3:00 AM time to get up! I was sleeping so good, I hate to get up in the middle of the night. Temps were in the low 40's, chilly but not too bad. I got myself dressed including arm warmers and gloves, had a banana, half a bagel with peanut butter and Bob had the hot water boiling for my hot cup of tea. Finally it was time to head over to the start. One last trip to the port-o-let and I was ready to go. The start was actually quite reasonable without the occasional 5k race pace fast start. Right off we had a 4 mile gradual uphill on the road before we hit the trail uphills. I was running close to the front with Bob, Todd, Jason Lantz, Nick Pedatella and some others. Finally off the road we hit the rocky trails and yes, they were rocky and up we went.
The next section had some excellent single track and no major climbs that I recall. At mile 26 we pulled into Powell's Fort with Nick in the lead, Jason next and myself not far behind. At that point I realized I screwed up with my drink mixes. I didn't have another drop bag until mile 41 and was forced to drink straight water instead of the much needed GU Brew with electrolytes and extra sodium. I picked off some more ticks and then headed out. There was a good climb out of Powell's and then down to Elizabeth Furnace at mile 33. Still with no drink mix, I had to continue with water only. They had Gatorade but it doesn't usually agree with my stomach. Luckily I had enough electrolyte pills to keep me going. Nick was slightly ahead at this point but Jason and I were still running together. Out of Elizabeth Furnace was another climb and then downhill to Shawl Gap. Again more straight water for me. I was concerned on how this might affect me later in the race, especially since the temps were heating up. After a short road section Jason and I arrived at Veach Gap, mile 41.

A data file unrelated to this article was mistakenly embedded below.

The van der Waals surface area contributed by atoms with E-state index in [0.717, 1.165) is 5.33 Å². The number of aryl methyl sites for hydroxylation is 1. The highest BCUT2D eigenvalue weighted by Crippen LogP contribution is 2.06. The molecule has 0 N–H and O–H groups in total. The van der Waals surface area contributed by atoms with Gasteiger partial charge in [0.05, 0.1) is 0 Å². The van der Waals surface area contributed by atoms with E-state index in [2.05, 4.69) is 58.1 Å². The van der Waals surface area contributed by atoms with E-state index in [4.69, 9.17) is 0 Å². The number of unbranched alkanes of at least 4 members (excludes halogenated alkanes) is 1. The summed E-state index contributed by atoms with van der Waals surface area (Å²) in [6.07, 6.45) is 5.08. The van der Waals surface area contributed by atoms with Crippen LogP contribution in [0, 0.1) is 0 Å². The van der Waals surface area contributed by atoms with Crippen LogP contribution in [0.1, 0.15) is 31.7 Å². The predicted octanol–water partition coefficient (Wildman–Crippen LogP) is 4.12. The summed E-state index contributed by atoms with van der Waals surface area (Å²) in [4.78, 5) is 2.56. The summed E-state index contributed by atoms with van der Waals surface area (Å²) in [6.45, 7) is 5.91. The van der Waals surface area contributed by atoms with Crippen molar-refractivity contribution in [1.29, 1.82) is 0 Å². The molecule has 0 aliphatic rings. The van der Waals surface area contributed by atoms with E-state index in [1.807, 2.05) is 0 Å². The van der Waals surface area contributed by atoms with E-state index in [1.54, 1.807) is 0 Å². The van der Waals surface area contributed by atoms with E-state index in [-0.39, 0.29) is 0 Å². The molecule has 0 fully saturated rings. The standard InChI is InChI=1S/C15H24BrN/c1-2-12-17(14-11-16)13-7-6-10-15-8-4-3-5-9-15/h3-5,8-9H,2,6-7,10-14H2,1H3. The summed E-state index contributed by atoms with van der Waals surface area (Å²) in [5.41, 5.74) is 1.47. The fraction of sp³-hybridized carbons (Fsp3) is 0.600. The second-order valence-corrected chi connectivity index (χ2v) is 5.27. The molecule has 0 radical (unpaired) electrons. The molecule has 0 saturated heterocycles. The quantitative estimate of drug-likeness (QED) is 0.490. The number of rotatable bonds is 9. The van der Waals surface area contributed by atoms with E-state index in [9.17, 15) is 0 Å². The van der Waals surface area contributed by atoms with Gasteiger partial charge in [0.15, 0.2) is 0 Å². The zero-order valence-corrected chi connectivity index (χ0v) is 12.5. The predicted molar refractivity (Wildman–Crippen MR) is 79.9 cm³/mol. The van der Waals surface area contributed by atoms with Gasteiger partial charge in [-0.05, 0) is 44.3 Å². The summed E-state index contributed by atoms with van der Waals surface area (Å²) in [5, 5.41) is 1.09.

|Jack and Jason at Veach Gap.|
I had a drop bag at Veach and was finally able to refuel with my GU Brew drink with 2 x's the sodium, grab some more GU gels and grab an extra hand held bottle as there were some long sections coming up without aid stations. One treat at the aid station that I discovered, popsicles. They were incredible! I also grabbed a peanut butter and jelly sandwich and off I went for the next major climb out. Nick was about 4 minutes ahead and Jason was in and out of the aid station so I was on my own heading up the next climb. It was also 9 miles to the next aid station and the heat was starting to kick in. The climb out seemed to go on forever and somewhere along the way, Adam Lint passed by looking strong. I was starting to get twinges in my legs from cramps so I had to back off a bit. On a steep downhill section my calf cramped and totally seized up which stopped me dead. Not good! I tried to get another electrolyte pill down but then the gag re-flux kicked in and I almost puked. Finally out of desperation I opened up the electrolyte capsule and poured it on my tongue. The taste was disgusting and it almost made me puke but I held it in. Finally after a long downhill I arrived at Indian Grave. After that it was 4 miles of mostly uneventful road to get to the next aid station, Habron Gap. From there it was another big climb out and would be another 2 hours plus before the next aid station. This section was probably the low point for me. I filled up one bottle with water and the other with Gatorade hoping to replenish some of the lost electrolytes. Soon I rediscovered my memories of Gatorade. It tasted like an old band aid and had me on the fence of puking. Little by little I would rotate between the water and the Gatorade as I knew I needed more than water. Along this section I also developed a sour stomach to the gels so I couldn't get any calories in except at the aid stations. James Blandford passed by looking strong. He was running scared of this section as he had DNF'd just after this section last year so he was on a mission to keep on moving, which he did.